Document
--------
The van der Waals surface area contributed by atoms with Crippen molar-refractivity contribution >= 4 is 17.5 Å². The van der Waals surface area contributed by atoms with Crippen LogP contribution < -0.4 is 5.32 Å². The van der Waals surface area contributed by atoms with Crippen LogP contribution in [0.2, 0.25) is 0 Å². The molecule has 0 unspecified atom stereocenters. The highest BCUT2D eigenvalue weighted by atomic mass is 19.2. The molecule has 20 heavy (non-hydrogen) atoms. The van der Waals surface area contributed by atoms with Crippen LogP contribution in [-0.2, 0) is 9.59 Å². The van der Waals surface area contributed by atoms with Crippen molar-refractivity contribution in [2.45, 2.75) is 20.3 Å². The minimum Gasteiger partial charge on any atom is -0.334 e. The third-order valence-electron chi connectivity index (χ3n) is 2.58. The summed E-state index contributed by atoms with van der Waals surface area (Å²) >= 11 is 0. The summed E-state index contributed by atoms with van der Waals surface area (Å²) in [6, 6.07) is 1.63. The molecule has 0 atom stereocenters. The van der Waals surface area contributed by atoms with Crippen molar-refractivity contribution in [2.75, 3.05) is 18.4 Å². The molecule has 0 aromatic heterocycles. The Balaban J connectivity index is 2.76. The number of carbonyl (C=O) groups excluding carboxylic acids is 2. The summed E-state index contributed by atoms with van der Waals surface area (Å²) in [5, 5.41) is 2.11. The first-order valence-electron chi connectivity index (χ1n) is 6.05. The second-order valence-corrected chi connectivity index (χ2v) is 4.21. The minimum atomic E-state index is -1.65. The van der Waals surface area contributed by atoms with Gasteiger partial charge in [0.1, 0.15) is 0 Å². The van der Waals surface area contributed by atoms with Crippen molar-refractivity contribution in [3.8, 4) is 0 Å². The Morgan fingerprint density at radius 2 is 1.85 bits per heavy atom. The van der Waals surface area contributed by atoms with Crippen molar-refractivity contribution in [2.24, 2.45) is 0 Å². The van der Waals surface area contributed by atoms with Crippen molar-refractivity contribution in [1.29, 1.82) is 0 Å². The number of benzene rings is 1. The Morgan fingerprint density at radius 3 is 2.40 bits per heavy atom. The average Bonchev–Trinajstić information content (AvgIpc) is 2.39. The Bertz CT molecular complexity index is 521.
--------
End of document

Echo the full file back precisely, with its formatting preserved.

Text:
The van der Waals surface area contributed by atoms with Crippen molar-refractivity contribution >= 4 is 17.5 Å². The van der Waals surface area contributed by atoms with Crippen LogP contribution < -0.4 is 5.32 Å². The van der Waals surface area contributed by atoms with Crippen LogP contribution in [0.2, 0.25) is 0 Å². The molecule has 0 unspecified atom stereocenters. The highest BCUT2D eigenvalue weighted by atomic mass is 19.2. The molecule has 20 heavy (non-hydrogen) atoms. The van der Waals surface area contributed by atoms with Crippen LogP contribution in [-0.2, 0) is 9.59 Å². The van der Waals surface area contributed by atoms with Crippen molar-refractivity contribution in [2.45, 2.75) is 20.3 Å². The minimum Gasteiger partial charge on any atom is -0.334 e. The third-order valence-electron chi connectivity index (χ3n) is 2.58. The summed E-state index contributed by atoms with van der Waals surface area (Å²) >= 11 is 0. The summed E-state index contributed by atoms with van der Waals surface area (Å²) in [6, 6.07) is 1.63. The molecule has 0 atom stereocenters. The van der Waals surface area contributed by atoms with Crippen molar-refractivity contribution in [2.75, 3.05) is 18.4 Å². The molecule has 0 aromatic heterocycles. The Balaban J connectivity index is 2.76. The number of carbonyl (C=O) groups excluding carboxylic acids is 2. The summed E-state index contributed by atoms with van der Waals surface area (Å²) in [5, 5.41) is 2.11. The first-order valence-electron chi connectivity index (χ1n) is 6.05. The second-order valence-corrected chi connectivity index (χ2v) is 4.21. The minimum atomic E-state index is -1.65. The van der Waals surface area contributed by atoms with Gasteiger partial charge in [0.1, 0.15) is 0 Å². The van der Waals surface area contributed by atoms with Crippen molar-refractivity contribution in [3.8, 4) is 0 Å². The Morgan fingerprint density at radius 2 is 1.85 bits per heavy atom. The van der Waals surface area contributed by atoms with Crippen molar-refractivity contribution in [2.24, 2.45) is 0 Å². The van der Waals surface area contributed by atoms with Crippen molar-refractivity contribution in [1.29, 1.82) is 0 Å². The number of benzene rings is 1. The Morgan fingerprint density at radius 3 is 2.40 bits per heavy atom. The average Bonchev–Trinajstić information content (AvgIpc) is 2.39. The Bertz CT molecular complexity index is 521.